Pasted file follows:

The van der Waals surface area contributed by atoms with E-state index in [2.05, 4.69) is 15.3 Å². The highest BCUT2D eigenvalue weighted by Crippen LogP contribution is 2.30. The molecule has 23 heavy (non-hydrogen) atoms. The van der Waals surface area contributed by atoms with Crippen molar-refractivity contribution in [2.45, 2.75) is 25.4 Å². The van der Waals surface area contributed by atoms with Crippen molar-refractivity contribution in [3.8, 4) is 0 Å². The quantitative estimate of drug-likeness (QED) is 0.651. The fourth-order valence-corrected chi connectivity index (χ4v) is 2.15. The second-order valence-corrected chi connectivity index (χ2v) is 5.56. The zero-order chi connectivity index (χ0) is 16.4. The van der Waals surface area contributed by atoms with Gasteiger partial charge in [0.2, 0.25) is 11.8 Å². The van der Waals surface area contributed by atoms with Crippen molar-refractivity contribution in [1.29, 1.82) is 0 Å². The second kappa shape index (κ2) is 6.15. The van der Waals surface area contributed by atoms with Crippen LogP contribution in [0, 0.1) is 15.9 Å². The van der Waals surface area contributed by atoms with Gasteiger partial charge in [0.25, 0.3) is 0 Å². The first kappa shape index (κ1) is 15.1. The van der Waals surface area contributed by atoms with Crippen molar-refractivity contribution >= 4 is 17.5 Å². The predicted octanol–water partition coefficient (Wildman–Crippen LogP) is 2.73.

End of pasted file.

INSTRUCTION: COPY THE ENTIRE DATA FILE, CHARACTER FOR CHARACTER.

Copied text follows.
The van der Waals surface area contributed by atoms with E-state index in [2.05, 4.69) is 15.3 Å². The highest BCUT2D eigenvalue weighted by Crippen LogP contribution is 2.30. The molecule has 23 heavy (non-hydrogen) atoms. The van der Waals surface area contributed by atoms with Crippen molar-refractivity contribution in [2.45, 2.75) is 25.4 Å². The van der Waals surface area contributed by atoms with Crippen molar-refractivity contribution in [3.8, 4) is 0 Å². The quantitative estimate of drug-likeness (QED) is 0.651. The fourth-order valence-corrected chi connectivity index (χ4v) is 2.15. The second-order valence-corrected chi connectivity index (χ2v) is 5.56. The zero-order chi connectivity index (χ0) is 16.4. The van der Waals surface area contributed by atoms with Gasteiger partial charge in [0.2, 0.25) is 11.8 Å². The van der Waals surface area contributed by atoms with Crippen molar-refractivity contribution in [1.29, 1.82) is 0 Å². The second kappa shape index (κ2) is 6.15. The van der Waals surface area contributed by atoms with Crippen LogP contribution in [0, 0.1) is 15.9 Å². The van der Waals surface area contributed by atoms with Gasteiger partial charge in [0.25, 0.3) is 0 Å². The first kappa shape index (κ1) is 15.1. The van der Waals surface area contributed by atoms with Crippen molar-refractivity contribution >= 4 is 17.5 Å². The predicted octanol–water partition coefficient (Wildman–Crippen LogP) is 2.73.